A “Prehistoric” Ski Discovered In Norway: It Is 1300 Years Old And Is Perfectly Preserved.

When we talk about archaeological finds, we are used to expecting objects of a certain type, for example, funerary objects or monuments and buildings from the past. However, few people – even experts – would expect to find … a ski!

The discovery made in Norway, near Mount Digervarden, is truly incredible, not only because it “complements” another find made in 2014, but also because it catapulted archaeologists past a very special relic. Although it is not the oldest “prehistoric” ski ever discovered, it is arguably the best-preserved.


image credit: secretsoftheice

In 2014, archaeologists came across one of the two skis in question in the same area. The other was obviously gone, but not anymore. After several years of research, the pair of skis was reunited, thanks to the reduction of the ice surfaces .

The phenomenon of melting snow and ice gradually reveals the secrets hidden for years and years and, by playing the role of conservation agents, they have undoubtedly fostered the excellent state in which these discoveries have reached. till today.


image credit: secretsoftheice

A rather curious consequence of climate change, therefore, helps scientists to shed light on several aspects of our history hitherto unknown. From North America to Siberia and Scandinavia, melting ice also means this. Norway holds a record for the number of such discoveries.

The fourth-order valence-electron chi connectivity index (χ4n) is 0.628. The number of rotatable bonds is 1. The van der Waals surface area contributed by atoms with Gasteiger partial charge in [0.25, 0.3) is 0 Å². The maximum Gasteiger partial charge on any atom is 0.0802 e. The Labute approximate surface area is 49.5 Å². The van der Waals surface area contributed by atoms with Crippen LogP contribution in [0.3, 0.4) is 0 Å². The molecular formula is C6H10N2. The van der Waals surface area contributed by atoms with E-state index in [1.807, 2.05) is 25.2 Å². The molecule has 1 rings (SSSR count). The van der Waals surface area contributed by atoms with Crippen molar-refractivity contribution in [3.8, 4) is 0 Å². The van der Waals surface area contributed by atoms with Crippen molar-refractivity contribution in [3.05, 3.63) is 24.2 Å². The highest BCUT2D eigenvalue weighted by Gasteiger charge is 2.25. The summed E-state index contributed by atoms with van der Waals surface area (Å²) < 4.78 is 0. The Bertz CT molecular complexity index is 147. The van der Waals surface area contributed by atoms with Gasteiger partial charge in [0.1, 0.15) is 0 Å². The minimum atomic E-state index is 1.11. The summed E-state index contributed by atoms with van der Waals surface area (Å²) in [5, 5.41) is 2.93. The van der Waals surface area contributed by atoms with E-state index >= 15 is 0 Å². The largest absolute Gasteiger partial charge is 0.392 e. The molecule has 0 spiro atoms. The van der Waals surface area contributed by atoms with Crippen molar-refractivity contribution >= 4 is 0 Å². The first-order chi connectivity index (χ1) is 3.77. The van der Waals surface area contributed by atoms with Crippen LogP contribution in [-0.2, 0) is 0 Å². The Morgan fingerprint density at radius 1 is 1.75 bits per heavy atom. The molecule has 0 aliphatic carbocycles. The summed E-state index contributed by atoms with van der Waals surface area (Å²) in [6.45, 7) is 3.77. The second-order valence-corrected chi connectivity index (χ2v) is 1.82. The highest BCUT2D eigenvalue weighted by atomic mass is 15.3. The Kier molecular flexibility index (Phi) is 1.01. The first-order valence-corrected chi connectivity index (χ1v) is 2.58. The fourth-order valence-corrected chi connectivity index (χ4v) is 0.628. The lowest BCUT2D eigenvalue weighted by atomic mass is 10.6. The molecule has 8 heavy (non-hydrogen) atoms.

image credit: secretsoftheice

After 1,300 years , these ancestors of skis as we know them today can finally make a pair again. They date back to around 750 AD, a detail shared by the Glacier Archeology Program and Secrets of Ice teams. These took the news to the world, revealing that the second ski was found just five meters from where the first emerged.

It is more precisely wooden planks , respectively 187 and 204 centimeters long, in an excellent state of conservation. The second ski found has three braided birch bindings, a leather strap, and various binding accessories. “Skis aren’t the same, but we shouldn’t expect them to be,” wrote archaeologist Lars Holger Pilo in a blog post on Secrets of Ice, “they’re handmade, not mass-produced, and have a long individual history of wear and repair “.

Despite these clarifications, many questions remain unanswered regarding these objects. For example, it is unclear why they were there, just as the identity of the wearer is obviously unclear. There is no doubt, however, that such a discovery exerts a great power of fascination, does it not?

source used: secretsoftheice

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